So did many others around the world. In recent years, the tradition of going door to door for candy handouts has gained popularity in other countries where Trick-or-Treating was unheard of just ten years ago.
I present for your reading enjoyment three tales of Halloween experiences yesterday, as relayed to me by family members:
Experience #1, Central California
In small towns, people often know their neighbors. People go out of their way to embrace social events like Halloween. Homeowners carve pumpkins and display fun and/or scary decorations. Kids walk the streets of their neighborhoods and show off their costumes while collecting enough candy to rot teeth and screw up blood sugar levels for weeks to come.
In particularly rural areas, neighborhoods are not built with sidewalks. This combined with longer distances between homes results in many children being driven around by their parents for the evening. Last evening, however, something different happened: children by the mini-van load were driven from their rural areas to the more sidewalk friendly subdivisions and dropped off. Last night 4 large variety bags of candy which usually is more than enough suddenly vanished in 55 minutes.
Everybody likes a good turnout, but is it fair that certain neighborhoods become magnets for outsiders? Is it reasonable that kids be driven to the best neighborhoods for trick-or-treat, or is part of the charm of the holiday that we encourage socialization on our own streets?
Experience #2, Central Mid-South
(Wikipedia: Mid-South is a colloquial name for the region centered on the Memphis Metropolitan Statistical Area. It includes portions of West Tennessee, northern Mississippi and northeastern Arkansas, as well as the Missouri Bootheel and extreme northwestern Alabama)
The difference between neighborhoods of the same large city can be noticeable. Some areas are filled with friendly neighbors while others are what I like to call "slam-click" neighborhoods. A slam-click neighborhood is one where people come home from work, slam their door closed, and click the lock.
This story takes place in a slam-click subdivision. A single large variety bag of candy was purchased. Unfortunately the doorbell rang only 4 times all night. Not one single trick-or-treater was in costume. Not one. A quick look around the neighborhood revealed that only about every 7th house was accepting trick-or-treaters. The night ended with most of the bag of candy untouched.
How sad is that?
Later, the news carried a story about groups of parents who gathered in local parking lots to do trunk trick or treating: kids walked from car to car, trunk to trunk, with their baskets to receive candy handouts.
How sad is that?
Experience #3, Central Europe
As many of you may know, the U.S. stations hundreds of thousands of military members around the world. In many locations there exist miniature cities-- complete with schools, stores, bowling allies, fast food restaurants, etc. Besides active duty personnel, civilian employees & spouses & children make up the population. While many live in government housing, many more live "on the economy".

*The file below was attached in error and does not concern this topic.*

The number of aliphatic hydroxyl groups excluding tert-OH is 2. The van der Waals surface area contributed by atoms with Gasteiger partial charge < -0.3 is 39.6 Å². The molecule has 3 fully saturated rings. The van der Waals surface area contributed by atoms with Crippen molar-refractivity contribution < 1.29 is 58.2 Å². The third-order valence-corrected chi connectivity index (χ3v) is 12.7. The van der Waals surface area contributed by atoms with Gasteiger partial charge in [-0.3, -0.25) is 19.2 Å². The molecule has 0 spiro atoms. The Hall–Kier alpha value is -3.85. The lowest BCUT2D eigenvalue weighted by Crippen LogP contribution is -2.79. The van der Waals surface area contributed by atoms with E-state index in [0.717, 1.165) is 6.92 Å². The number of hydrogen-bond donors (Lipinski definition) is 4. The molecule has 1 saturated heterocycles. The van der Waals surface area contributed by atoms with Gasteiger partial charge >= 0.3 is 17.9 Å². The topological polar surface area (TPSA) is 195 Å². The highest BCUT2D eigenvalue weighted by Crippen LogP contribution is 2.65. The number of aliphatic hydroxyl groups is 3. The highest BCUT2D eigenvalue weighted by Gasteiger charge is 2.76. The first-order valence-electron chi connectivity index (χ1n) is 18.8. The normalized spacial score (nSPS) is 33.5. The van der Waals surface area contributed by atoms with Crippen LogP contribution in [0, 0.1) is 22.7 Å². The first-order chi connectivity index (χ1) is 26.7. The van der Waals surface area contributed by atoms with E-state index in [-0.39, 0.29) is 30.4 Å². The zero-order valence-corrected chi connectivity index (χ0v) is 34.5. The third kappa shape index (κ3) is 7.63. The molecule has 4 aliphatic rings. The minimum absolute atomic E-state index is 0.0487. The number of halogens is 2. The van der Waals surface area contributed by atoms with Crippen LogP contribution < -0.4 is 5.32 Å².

Apparently last night there were many trick-or-treaters. Many were American kids living in neighboring apartments. Others were Polish kids whose fathers are stationed at the joint US/NATO base. Others were German and Turkish kids who have learned about Halloween from generations of Americans. And still more were Russian and other kids from eastern European countries that have moved into neighborhoods across the train tracks (both literally and figuratively) in recent years. The afternoon and evening began normally-- young children, some alone and some in groups or with parents, range the doorbell and received candy. After about 8:30 or so the visitors became noticeably rougher and more aggressive, demanding rather than asking.
The older German couple next door had just arrived home from holiday earlier that afternoon and were not answering their door. This is their right-- they were busy unpacking and had not purchased candy for the evening. Unfortunately, sometime during the night their front steps had been graffitied with the words "Fuck You". The words were in English, but let's be honest-- they could have been written by anyone. English vulgarity is fairly universal worldwide.
Trick-or-Treat. The name says it all-- give me a treat or else I will play a trick on you. But what is considered an acceptable treat these days? Should the trick include vandalism? Vulgarity? Inconvenience? What would be an acceptable trick in lieu of a treat? Making noise? Soap or oil on the doorknob? Toilet paper in the tree (think house instead of apartment)? At what point does the line get crossed between funny and unacceptable?
Here's a question for you: What "tricks" did you play on Halloween as a child (or other similar holiday if Halloween was not common where you grew up); and what would you consider to be an acceptable "trick" today?